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  • Cloudway Partners

The Technology Wavefront

How can you make your customers love you? Great customer service is one example. But often a company's own structure gets in the way of even the best intentions. Today, most everything we do in an organization relies on technology. The shortest path to happiness (for a customer) is an interaction that runs from the customer, to the company, and then straight back, with the desired result in hand. But often times, a customer request, whether its an individual (B-C) or a business (B-B) gets sucked into the black hole of technology.

Here is a common scenario: a customer makes a request or suggestion to the business. The business user sees this is a good idea, and that it would benefit other customers. The business user then asks It for a "simple" change (I put "simple" in quotes because we all know that what may seem simple to a layperson is not always so simple to the person doing it - just ask your plumber). But let's say for the sake of argument that it is a really simple change, such as changing a page layout slightly so that it flows more intuitively. The response from IT goes something like this: "We need to assign a project manager. And a business analyst. Then a developer. Then we can scope the request. Then it can be prioritized. And then we can schedule it for deployment. In 6 months. Oh, and who's budget is this coming out of?" The "simple" request has now become trapped deep in the bowls of the organization.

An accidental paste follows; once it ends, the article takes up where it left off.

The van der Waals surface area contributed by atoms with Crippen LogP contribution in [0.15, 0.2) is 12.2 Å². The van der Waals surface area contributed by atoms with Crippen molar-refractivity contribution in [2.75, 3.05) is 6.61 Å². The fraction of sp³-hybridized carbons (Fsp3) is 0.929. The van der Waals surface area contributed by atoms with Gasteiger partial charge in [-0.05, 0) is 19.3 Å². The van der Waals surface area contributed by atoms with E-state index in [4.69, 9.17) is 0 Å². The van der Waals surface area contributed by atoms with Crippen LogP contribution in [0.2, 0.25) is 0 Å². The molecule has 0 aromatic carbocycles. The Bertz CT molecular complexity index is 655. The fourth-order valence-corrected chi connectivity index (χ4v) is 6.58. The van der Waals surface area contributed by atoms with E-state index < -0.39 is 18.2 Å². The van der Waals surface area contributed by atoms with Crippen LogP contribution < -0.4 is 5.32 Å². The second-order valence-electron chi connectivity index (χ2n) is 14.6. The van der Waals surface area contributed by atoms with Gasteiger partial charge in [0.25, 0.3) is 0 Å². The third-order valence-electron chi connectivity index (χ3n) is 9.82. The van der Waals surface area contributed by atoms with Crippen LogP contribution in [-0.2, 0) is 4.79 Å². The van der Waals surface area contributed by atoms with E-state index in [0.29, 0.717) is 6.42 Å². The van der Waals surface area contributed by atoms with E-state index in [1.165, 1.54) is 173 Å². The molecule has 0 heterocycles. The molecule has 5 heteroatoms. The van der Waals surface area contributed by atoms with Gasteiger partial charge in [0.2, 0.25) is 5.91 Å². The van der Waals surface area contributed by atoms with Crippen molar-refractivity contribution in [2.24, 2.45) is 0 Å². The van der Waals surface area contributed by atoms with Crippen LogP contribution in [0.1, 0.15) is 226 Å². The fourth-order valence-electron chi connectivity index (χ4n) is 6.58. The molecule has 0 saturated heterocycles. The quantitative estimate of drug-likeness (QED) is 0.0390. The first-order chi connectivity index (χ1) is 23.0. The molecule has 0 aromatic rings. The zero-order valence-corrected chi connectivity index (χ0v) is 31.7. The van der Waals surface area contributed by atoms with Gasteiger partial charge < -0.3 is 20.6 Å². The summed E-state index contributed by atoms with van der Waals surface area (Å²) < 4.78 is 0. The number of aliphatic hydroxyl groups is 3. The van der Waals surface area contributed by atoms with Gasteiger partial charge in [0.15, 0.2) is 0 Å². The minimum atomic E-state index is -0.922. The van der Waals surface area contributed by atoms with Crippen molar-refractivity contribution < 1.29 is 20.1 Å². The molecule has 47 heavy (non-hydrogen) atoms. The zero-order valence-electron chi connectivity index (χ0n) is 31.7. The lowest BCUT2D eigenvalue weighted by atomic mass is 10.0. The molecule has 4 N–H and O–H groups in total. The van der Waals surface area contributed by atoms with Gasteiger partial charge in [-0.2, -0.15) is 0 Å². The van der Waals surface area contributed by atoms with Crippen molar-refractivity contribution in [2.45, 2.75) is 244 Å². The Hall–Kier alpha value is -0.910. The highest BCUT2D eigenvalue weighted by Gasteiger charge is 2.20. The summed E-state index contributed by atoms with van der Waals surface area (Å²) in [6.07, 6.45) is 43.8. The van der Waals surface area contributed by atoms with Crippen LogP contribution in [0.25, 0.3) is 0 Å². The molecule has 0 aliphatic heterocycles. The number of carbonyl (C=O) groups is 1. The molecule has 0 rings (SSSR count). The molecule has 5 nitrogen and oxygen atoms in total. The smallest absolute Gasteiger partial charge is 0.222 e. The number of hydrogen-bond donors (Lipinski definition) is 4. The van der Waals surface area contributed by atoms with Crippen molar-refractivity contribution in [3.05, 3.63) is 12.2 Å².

By pushing the technology boundary out to the business area, many "simple" requests can be handled directly in the business itself. If the person in the business can make the admin change herself, that avoids a lot of lost time and also minimizes the "lost in translation" issue between business and IT. It should not be some mysterious place with a mystical language - it is something that EVERYONE in the company should be fluent with. Look at kids these days and how technically savvy they are. I expect that anyone under the age of 50 should have the same level of technical acumen. After all, we grew up with computers. They've been part of daily life for decades.

How do we push that boundary to the business? Staff them with admins who can make changes. Make everyone in the business units understand that THEY are change agents, and can request a change/improvement/enhancement on a customer's behalf. You still need to follow guidelines and standards, and It will still be responsible for deployments and complex projects that are tech-heavy, but it is much better to create changes in 6 days rather than 6 months.

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No, you’re not. Many companies today like to refer to themselves as “technology companies.” I find this both quaint and puzzling. Just because you produce lots of revenue and pay lots of bills and hav

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